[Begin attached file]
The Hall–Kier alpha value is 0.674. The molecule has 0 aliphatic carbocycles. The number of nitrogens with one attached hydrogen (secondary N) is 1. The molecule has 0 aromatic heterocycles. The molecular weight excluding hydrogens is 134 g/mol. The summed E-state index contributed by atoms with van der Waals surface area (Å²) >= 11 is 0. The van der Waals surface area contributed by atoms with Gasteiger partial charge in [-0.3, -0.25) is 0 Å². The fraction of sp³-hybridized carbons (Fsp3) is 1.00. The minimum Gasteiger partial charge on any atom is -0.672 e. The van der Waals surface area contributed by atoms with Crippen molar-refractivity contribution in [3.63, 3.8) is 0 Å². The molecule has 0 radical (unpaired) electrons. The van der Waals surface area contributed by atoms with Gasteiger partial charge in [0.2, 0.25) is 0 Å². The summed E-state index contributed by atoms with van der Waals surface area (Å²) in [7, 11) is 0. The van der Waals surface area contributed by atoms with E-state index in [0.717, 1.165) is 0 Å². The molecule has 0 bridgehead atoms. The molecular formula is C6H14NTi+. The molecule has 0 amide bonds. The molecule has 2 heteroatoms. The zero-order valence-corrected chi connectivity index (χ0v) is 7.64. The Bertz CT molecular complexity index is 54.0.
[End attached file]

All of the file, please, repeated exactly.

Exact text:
The Hall–Kier alpha value is 0.674. The molecule has 0 aliphatic carbocycles. The number of nitrogens with one attached hydrogen (secondary N) is 1. The molecule has 0 aromatic heterocycles. The molecular weight excluding hydrogens is 134 g/mol. The summed E-state index contributed by atoms with van der Waals surface area (Å²) >= 11 is 0. The van der Waals surface area contributed by atoms with Gasteiger partial charge in [-0.3, -0.25) is 0 Å². The fraction of sp³-hybridized carbons (Fsp3) is 1.00. The minimum Gasteiger partial charge on any atom is -0.672 e. The van der Waals surface area contributed by atoms with Crippen molar-refractivity contribution in [3.63, 3.8) is 0 Å². The molecule has 0 radical (unpaired) electrons. The van der Waals surface area contributed by atoms with Gasteiger partial charge in [0.2, 0.25) is 0 Å². The summed E-state index contributed by atoms with van der Waals surface area (Å²) in [7, 11) is 0. The van der Waals surface area contributed by atoms with E-state index in [0.717, 1.165) is 0 Å². The molecule has 0 bridgehead atoms. The molecular formula is C6H14NTi+. The molecule has 0 amide bonds. The molecule has 2 heteroatoms. The zero-order valence-corrected chi connectivity index (χ0v) is 7.64. The Bertz CT molecular complexity index is 54.0.